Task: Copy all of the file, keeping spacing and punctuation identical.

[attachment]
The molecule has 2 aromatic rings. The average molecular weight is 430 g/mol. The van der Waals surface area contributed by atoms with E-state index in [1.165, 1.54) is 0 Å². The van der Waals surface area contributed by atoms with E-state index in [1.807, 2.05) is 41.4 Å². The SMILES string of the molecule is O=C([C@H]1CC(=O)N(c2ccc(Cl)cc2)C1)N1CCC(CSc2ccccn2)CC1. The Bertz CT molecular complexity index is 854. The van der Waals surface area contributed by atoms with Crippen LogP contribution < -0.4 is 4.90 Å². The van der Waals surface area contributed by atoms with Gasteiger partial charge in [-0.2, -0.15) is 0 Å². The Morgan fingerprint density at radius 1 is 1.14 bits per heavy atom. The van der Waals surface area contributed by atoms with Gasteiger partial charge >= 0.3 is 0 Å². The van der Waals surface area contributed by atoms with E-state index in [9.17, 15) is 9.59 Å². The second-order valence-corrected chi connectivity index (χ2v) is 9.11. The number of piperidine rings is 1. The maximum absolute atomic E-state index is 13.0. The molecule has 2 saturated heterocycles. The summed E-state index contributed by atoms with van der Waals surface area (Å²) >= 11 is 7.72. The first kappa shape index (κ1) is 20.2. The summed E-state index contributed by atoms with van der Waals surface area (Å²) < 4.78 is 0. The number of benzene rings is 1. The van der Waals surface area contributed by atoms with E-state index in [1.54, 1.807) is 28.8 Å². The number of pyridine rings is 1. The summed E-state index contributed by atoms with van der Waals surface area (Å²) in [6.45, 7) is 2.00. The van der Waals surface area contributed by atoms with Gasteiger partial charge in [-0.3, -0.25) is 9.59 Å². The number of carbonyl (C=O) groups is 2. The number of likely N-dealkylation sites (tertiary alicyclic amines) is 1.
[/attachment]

The molecule has 2 aromatic rings. The average molecular weight is 430 g/mol. The van der Waals surface area contributed by atoms with E-state index in [1.165, 1.54) is 0 Å². The van der Waals surface area contributed by atoms with E-state index in [1.807, 2.05) is 41.4 Å². The SMILES string of the molecule is O=C([C@H]1CC(=O)N(c2ccc(Cl)cc2)C1)N1CCC(CSc2ccccn2)CC1. The Bertz CT molecular complexity index is 854. The van der Waals surface area contributed by atoms with Crippen LogP contribution < -0.4 is 4.90 Å². The van der Waals surface area contributed by atoms with Gasteiger partial charge in [-0.2, -0.15) is 0 Å². The Morgan fingerprint density at radius 1 is 1.14 bits per heavy atom. The van der Waals surface area contributed by atoms with Gasteiger partial charge >= 0.3 is 0 Å². The van der Waals surface area contributed by atoms with E-state index in [9.17, 15) is 9.59 Å². The second-order valence-corrected chi connectivity index (χ2v) is 9.11. The number of piperidine rings is 1. The maximum absolute atomic E-state index is 13.0. The molecule has 2 saturated heterocycles. The summed E-state index contributed by atoms with van der Waals surface area (Å²) >= 11 is 7.72. The first kappa shape index (κ1) is 20.2. The summed E-state index contributed by atoms with van der Waals surface area (Å²) < 4.78 is 0. The number of benzene rings is 1. The van der Waals surface area contributed by atoms with E-state index in [1.54, 1.807) is 28.8 Å². The number of pyridine rings is 1. The summed E-state index contributed by atoms with van der Waals surface area (Å²) in [6.45, 7) is 2.00. The van der Waals surface area contributed by atoms with Gasteiger partial charge in [-0.3, -0.25) is 9.59 Å². The number of carbonyl (C=O) groups is 2. The number of likely N-dealkylation sites (tertiary alicyclic amines) is 1.